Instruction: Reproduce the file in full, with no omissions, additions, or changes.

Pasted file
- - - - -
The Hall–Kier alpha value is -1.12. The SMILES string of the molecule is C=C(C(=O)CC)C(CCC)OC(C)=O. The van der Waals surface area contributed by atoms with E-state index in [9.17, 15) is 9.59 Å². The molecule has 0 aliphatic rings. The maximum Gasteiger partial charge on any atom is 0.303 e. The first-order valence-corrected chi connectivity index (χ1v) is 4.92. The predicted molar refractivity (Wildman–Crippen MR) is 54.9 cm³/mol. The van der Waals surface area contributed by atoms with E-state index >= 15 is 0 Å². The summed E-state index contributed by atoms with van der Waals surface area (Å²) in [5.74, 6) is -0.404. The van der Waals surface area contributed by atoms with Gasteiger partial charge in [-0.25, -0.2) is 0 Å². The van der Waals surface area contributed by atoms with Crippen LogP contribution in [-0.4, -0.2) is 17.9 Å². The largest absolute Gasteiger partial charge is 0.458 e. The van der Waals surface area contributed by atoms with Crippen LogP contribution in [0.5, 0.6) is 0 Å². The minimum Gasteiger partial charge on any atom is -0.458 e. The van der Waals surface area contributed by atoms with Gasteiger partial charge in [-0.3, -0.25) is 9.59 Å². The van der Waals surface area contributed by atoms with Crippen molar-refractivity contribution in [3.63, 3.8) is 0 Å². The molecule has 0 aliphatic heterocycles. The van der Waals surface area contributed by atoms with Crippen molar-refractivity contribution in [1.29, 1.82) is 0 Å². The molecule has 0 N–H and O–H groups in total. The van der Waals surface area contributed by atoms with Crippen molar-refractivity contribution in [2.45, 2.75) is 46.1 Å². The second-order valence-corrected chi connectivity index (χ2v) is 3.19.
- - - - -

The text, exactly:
The Hall–Kier alpha value is -1.12. The SMILES string of the molecule is C=C(C(=O)CC)C(CCC)OC(C)=O. The van der Waals surface area contributed by atoms with E-state index in [9.17, 15) is 9.59 Å². The molecule has 0 aliphatic rings. The maximum Gasteiger partial charge on any atom is 0.303 e. The first-order valence-corrected chi connectivity index (χ1v) is 4.92. The predicted molar refractivity (Wildman–Crippen MR) is 54.9 cm³/mol. The van der Waals surface area contributed by atoms with E-state index >= 15 is 0 Å². The summed E-state index contributed by atoms with van der Waals surface area (Å²) in [5.74, 6) is -0.404. The van der Waals surface area contributed by atoms with Gasteiger partial charge in [-0.25, -0.2) is 0 Å². The van der Waals surface area contributed by atoms with Crippen LogP contribution in [-0.4, -0.2) is 17.9 Å². The largest absolute Gasteiger partial charge is 0.458 e. The van der Waals surface area contributed by atoms with Crippen LogP contribution in [0.5, 0.6) is 0 Å². The minimum Gasteiger partial charge on any atom is -0.458 e. The van der Waals surface area contributed by atoms with Gasteiger partial charge in [-0.3, -0.25) is 9.59 Å². The van der Waals surface area contributed by atoms with Crippen molar-refractivity contribution in [3.63, 3.8) is 0 Å². The molecule has 0 aliphatic heterocycles. The van der Waals surface area contributed by atoms with Crippen molar-refractivity contribution in [1.29, 1.82) is 0 Å². The molecule has 0 N–H and O–H groups in total. The van der Waals surface area contributed by atoms with Crippen molar-refractivity contribution in [2.45, 2.75) is 46.1 Å². The second-order valence-corrected chi connectivity index (χ2v) is 3.19.